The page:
Still, the film feels very much like what it is: the first part of a bigger story. I won’t give it my highest rating, but I suspect that whatever comes after this will be even better now that all the build-up and introduction is taken care of. I am aware that this is also reportedly the first movie in a planned series of spin-offs and sequels that will span for decades more, and I already gave my reasons as to why I’m optimistic about that idea in my The Empire Strikes Back review, so go read that, chaps.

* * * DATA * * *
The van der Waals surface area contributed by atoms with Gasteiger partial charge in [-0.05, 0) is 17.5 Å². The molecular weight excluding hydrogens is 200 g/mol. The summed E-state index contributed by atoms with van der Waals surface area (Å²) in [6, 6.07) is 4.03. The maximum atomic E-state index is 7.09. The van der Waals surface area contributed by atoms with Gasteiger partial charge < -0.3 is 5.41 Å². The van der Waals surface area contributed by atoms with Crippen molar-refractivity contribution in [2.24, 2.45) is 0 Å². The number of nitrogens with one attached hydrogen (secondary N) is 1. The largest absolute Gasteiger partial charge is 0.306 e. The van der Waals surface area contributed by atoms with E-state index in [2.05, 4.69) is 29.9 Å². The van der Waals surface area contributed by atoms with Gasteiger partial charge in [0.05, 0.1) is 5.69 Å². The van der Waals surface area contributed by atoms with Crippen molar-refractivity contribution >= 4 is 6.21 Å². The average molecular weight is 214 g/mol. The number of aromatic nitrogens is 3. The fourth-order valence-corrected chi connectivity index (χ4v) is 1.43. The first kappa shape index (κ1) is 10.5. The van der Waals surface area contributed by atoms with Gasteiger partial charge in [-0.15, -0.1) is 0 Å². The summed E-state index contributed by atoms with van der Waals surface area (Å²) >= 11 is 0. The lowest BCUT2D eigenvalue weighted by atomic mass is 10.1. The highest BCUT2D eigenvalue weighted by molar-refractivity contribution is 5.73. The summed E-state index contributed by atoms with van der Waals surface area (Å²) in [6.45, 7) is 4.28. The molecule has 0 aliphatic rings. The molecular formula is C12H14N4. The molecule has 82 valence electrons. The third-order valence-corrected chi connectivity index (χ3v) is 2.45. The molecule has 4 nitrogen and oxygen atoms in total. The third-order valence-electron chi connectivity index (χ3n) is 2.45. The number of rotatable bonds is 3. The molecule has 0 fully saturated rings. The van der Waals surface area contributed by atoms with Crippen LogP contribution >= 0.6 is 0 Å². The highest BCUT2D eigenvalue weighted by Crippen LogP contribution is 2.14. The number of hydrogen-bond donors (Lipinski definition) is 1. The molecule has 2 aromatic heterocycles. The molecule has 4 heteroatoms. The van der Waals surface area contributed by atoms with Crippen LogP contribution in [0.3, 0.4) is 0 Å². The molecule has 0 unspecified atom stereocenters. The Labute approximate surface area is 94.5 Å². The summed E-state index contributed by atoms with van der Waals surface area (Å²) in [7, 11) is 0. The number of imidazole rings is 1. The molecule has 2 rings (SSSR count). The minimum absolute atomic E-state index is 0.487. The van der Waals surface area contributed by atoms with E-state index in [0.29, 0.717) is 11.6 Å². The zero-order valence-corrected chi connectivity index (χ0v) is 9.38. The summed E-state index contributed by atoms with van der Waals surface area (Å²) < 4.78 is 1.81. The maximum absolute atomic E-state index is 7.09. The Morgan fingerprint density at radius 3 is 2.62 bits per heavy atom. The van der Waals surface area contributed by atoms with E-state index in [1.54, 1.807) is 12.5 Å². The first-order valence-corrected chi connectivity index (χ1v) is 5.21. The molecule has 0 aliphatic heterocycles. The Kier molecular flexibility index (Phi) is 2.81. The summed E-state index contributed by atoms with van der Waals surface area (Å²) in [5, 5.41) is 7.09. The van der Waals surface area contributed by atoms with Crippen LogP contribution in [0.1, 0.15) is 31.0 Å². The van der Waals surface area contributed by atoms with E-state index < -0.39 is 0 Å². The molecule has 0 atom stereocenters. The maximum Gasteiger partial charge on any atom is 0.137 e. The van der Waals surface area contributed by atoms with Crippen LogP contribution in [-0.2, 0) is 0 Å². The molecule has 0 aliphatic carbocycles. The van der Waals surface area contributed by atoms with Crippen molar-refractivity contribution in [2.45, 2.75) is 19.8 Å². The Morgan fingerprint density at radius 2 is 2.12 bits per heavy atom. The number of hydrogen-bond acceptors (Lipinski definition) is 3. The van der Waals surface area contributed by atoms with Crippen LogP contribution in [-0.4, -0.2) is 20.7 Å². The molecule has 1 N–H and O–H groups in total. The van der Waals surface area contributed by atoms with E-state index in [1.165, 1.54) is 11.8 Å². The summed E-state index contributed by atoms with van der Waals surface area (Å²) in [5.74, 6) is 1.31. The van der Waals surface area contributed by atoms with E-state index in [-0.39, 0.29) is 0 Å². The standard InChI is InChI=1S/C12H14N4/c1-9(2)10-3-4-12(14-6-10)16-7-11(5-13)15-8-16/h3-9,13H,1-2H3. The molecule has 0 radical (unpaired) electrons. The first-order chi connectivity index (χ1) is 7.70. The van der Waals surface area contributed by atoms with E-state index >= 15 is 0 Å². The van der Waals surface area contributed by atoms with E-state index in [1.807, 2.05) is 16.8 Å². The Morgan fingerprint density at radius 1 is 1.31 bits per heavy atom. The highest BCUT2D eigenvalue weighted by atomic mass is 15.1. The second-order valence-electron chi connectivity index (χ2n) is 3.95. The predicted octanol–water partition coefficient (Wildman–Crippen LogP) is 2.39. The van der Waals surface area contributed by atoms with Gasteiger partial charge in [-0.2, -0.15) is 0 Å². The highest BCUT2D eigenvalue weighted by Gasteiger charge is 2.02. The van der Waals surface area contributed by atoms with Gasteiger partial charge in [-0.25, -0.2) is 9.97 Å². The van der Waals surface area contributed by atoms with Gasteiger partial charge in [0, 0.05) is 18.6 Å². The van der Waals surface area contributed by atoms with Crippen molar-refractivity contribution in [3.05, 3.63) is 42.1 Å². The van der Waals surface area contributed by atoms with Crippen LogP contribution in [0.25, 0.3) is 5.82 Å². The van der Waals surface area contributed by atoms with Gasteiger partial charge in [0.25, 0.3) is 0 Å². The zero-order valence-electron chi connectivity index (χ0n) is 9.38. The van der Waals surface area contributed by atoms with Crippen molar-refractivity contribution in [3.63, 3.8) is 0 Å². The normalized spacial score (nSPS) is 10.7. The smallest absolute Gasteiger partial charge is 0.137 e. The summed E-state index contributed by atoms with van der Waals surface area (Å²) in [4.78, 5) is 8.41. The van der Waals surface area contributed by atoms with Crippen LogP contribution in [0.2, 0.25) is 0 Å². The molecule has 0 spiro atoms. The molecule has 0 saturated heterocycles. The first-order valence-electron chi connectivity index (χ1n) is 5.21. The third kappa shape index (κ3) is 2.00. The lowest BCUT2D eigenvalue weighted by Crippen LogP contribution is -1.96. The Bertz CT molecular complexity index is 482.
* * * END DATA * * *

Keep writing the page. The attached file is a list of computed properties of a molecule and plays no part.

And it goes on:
All the same, I adored The Force Awakens exactly the way I hoped: mainly as a movie but especially as an episode in the saga of Star Wars. True fans have yearned for this moment for so long and I advice all my readers to see this film once it reaches them! Now if you pardon me, I shall unapologetically commence fanboyism and attend a second screening of this film as I pretend that Yoda never held a lightsaber and Christensen never told the world what he thinks about sand. And remember: The Force will be with us, always (or at least for 20 more spin-off movies).